But in October 2010, Shahzad told his editor at the Asia Times Online he had been summoned to the ISI offices after publishing another exclusive report about Pakistan's release of a major Taliban figure. During the meeting, the ISI demanded Shahzad retract the story and reveal his sources, but Shahzad refused, prompting a veiled threat, according to a report today by Asia Times Online.

    Shahzad described the ISI meeting in an email to Human Rights Watch researcher Ali Dayan Hasan and said, "I am forwarding this email to you in case something happens to me or my family in the future."

    Asia Times Online reported Shahzad sent a similar email to his editor there. When the editor suggested Shahzad lay low a while following the ISI meeting, he reportedly responded, "If I hold back and don't do my job, I might as well just make the tea."

    In a rare public statement, an unnamed ISI official told Pakistan's state news agency today the meeting with Shahzad was cordial and no such threats were ever made.

    "It is regrettable that some sections of the media have taken upon themselves to use the incident for targeting and maligning the ISI," the report said, paraphrasing the official. "Baseless accusations against the country's sensitive agencies for their alleged involvement in Shahzad's murder are totally unfounded."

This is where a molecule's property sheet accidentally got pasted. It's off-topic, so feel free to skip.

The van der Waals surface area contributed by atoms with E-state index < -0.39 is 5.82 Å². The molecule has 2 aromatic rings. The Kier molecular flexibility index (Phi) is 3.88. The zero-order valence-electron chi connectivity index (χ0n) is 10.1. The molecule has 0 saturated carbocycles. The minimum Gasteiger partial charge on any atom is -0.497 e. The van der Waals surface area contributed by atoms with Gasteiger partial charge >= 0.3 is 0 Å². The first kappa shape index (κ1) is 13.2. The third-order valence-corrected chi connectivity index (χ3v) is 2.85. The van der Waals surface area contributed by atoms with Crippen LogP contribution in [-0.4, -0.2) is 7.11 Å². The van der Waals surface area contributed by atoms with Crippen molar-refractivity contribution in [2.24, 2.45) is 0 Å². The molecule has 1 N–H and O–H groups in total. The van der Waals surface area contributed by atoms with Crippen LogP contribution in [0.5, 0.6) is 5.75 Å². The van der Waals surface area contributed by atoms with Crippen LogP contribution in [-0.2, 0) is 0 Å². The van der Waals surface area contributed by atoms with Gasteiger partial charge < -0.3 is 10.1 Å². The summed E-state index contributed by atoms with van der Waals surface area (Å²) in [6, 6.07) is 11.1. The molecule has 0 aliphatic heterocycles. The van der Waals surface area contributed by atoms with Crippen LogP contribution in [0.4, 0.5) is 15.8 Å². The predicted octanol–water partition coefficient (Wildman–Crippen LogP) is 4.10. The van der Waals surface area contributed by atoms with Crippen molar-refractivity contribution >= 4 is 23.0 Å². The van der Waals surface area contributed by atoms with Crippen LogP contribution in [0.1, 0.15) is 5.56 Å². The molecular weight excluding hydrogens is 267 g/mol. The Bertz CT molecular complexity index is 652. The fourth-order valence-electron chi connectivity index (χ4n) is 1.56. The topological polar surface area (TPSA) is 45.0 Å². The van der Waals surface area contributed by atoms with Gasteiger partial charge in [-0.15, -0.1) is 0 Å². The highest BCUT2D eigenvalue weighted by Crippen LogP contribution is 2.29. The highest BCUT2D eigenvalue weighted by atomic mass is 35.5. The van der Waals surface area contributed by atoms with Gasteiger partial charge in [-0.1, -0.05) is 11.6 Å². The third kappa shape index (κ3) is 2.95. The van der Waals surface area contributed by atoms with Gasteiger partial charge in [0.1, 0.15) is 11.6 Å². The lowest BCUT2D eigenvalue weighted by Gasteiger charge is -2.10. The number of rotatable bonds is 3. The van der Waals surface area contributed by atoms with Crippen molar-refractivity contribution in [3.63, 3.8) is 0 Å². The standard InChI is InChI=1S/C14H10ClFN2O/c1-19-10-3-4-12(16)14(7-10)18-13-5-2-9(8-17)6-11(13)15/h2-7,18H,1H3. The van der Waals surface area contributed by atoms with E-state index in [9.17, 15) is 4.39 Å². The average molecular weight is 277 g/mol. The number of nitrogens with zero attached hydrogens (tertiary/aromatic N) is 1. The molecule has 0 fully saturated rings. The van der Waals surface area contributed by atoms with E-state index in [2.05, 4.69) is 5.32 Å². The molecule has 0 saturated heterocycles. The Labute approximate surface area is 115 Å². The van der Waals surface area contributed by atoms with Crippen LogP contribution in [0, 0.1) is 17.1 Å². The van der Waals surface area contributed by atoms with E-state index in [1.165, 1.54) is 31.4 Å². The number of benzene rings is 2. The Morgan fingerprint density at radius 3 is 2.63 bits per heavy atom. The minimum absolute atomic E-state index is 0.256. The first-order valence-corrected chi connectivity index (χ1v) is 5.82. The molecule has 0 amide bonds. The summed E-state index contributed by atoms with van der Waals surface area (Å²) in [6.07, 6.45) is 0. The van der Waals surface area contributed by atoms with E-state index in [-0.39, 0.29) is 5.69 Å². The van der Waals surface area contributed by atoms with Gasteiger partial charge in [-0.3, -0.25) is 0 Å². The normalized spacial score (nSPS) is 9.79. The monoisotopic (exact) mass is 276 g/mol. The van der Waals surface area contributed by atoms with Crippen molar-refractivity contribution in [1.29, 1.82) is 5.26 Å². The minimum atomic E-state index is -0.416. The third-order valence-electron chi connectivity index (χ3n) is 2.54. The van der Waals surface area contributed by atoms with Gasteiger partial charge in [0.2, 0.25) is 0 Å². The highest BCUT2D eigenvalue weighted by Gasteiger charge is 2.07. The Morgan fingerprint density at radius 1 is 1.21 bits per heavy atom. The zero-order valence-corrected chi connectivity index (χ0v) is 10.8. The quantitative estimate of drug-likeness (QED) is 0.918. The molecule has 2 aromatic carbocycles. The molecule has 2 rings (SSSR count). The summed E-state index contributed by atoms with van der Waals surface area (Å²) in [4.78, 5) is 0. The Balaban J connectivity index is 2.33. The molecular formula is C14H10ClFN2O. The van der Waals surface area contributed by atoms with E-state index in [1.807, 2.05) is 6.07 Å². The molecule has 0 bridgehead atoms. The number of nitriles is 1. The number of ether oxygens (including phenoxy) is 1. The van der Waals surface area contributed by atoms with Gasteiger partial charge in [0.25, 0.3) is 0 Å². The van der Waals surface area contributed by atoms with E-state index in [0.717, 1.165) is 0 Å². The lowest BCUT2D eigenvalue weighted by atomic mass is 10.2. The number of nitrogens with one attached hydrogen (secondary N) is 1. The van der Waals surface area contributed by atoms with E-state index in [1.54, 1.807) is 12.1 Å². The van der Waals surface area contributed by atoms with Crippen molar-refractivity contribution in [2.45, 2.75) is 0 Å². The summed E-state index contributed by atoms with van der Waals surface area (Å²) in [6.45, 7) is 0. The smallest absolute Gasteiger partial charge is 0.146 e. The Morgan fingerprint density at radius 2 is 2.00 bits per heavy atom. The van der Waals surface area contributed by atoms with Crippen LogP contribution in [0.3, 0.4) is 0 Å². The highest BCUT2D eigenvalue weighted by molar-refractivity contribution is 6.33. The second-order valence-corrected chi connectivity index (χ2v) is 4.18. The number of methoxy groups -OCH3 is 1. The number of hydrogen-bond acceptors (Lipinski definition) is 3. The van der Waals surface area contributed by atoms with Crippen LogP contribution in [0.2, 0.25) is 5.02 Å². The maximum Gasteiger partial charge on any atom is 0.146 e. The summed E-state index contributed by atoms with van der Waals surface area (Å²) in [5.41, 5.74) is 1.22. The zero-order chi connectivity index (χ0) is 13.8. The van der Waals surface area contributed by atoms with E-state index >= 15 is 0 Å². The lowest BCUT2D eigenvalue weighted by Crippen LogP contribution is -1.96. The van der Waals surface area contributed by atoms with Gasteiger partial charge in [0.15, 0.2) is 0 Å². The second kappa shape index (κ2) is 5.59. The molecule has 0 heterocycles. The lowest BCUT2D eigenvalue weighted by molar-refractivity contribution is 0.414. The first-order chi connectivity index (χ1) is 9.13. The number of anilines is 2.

Shahzad's colleagues at Asia Times Online and his own biography posted there reveal a history of run-ins with the feared intelligence agency.

    "More recently, I am known for writing bold stories about sensitive institutions like the apex court and the armed forces," Shahzad wrote in the biography when he was in his early 30s. "Exposing the role of the Inter-Services Intelligence agency in Pakistani politics landed me in trouble, but intervention at a very high level by leaders of the national press forced the state apparatus to take a step back."

    Colleague: 'It Had to Be the ISI'

    Secretary of State Hillary Clinton condemned Shahzad's killing late Tuesday night after Pakistani President Asif Ali Zardari ordered an immediate inquiry into the death.